On Friday, actress Felicity Huffman, best known for her role in “Desperate Housewives,” was finally given her sentence for her role in a massive college admissions bribery scandal — and it includes some prison time.
While prosecutors recommended that Huffman spend a full month behind bars and pay a $20,000 fine, U.S. District Judge Indira Talwani ordered the actress serve to about half of the recommended prison sentence, but tacked on 50% more on the fine.
Huffman was sentenced Friday to 14 days in prison, a $30,000 fine, 250 hours of community service, and one year of supervised release, CBS Boston reported.
While Huffman’s legal team pushed for a year probation and a lesser fine, prosecutors argued that anything less than prison time would mean little to someone so wealthy, and whose “large home in the Hollywood Hills with an infinity pool” would hardly make home arrest very uncomfortable, CBS notes.
“The ‘Desperate Housewives’ actress held hands with her husband, actor William H. Macy, as her brother followed the couple into federal court in Boston,” the outlet reports. “She didn’t speak to reporters on her way in for sentencing after pleading guilty to a single count of conspiracy and fraud in May.”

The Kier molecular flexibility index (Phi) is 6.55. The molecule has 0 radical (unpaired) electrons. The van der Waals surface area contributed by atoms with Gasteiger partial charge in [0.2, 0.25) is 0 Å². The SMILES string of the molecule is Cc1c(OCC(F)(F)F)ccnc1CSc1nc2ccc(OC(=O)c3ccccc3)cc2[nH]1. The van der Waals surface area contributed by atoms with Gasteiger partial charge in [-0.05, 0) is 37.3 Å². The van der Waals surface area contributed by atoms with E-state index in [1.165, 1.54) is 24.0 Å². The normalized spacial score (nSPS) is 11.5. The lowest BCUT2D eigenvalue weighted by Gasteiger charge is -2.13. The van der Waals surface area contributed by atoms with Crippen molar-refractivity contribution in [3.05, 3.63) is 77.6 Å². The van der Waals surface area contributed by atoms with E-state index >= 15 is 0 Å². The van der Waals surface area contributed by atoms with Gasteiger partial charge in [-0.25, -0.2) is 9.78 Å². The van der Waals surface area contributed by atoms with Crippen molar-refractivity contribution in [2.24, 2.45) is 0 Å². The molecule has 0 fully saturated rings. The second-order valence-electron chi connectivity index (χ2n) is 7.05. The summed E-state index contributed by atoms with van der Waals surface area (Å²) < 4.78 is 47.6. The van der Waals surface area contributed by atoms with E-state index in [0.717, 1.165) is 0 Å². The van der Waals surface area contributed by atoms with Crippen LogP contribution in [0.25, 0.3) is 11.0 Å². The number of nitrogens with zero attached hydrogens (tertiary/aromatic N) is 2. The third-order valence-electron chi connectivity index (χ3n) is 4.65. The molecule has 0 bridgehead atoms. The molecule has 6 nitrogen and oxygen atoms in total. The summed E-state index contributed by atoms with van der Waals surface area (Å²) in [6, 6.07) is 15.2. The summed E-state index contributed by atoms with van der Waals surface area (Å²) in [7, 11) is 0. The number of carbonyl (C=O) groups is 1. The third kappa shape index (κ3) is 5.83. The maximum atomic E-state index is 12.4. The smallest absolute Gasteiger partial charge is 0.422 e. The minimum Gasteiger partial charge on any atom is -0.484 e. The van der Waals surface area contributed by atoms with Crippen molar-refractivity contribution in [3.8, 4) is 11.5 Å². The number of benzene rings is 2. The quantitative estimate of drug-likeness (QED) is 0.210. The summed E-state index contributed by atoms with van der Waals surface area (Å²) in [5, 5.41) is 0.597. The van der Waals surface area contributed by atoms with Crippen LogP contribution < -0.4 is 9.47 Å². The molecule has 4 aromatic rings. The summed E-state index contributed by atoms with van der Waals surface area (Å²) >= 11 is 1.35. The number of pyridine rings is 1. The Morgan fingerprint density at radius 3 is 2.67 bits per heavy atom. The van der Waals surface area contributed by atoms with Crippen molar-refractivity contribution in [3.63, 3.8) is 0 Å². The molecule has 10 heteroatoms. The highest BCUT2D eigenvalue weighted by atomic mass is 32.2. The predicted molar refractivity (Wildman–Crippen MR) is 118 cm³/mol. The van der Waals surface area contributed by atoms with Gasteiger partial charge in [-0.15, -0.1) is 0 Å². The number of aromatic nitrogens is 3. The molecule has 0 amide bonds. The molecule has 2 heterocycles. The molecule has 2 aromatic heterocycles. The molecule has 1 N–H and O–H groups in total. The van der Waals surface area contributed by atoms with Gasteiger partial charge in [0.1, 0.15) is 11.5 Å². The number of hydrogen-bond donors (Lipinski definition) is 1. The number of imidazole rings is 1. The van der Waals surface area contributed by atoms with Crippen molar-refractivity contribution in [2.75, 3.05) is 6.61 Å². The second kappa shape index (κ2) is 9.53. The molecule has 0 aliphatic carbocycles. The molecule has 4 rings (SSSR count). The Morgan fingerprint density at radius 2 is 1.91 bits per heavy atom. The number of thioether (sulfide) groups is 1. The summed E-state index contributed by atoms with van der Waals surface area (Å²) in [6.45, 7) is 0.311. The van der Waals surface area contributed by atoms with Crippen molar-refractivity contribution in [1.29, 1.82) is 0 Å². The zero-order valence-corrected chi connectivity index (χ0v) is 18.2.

Huffman was one of nearly three-dozen parents caught in an FBI investigation, appropriately codenamed “Operation Varsity Blues,” which uncovered widespread college admissions-related fraud.
After being arrested on March 12, 2019, Huffman was charged with paying $15,000 to “admission consultant” Rick Singer in order to “improve” her oldest daughter’s SAT scores in 2017.
Prosecutors say that Huffman’s $15,000 donation in 2017 to Key Worldwide Foundation, for which Singer was listed as President and CEO, was in fact payment to arrange for someone else to take the SAT for Huffman’s duaghter. In April, she agreed to plead guilty to one count of “conspiracy to commit mail fraud and honest services mail fraud.”
The Key Worldwide Foundation website describes itself as a nonprofit which “endeavours to provide education that would normally be unattainable to underprivileged students, not only attainable but realistic programs that are designed to assist young people in everyday situations, and educational situations.” The organization says its “contributions to major athletic university programs, may help to provide placement to students that may not have access under normal channel.”
But as NBC Bay Area reported in March, a federal investigation found that the organization “used payments from wealthy donors to hide large sums of money given to universities as part of the overall scheme to bribe college coaches and other officials as part of the largest college admissions scam federal officials say they’ve seen to date.” Singer pleaded guilty to the charges in March.
Huffman was the first of the 34 parents charged in the bribery scheme. “Over the next two months, nearly a dozen other parents are scheduled to be sentenced after pleading guilty,” CBS noted Friday. While 15 of the parents have pleaded guilty, the other 19 are fighting the charges, including fellow actress, Lori Loughlin, famous for her role in “Full House.”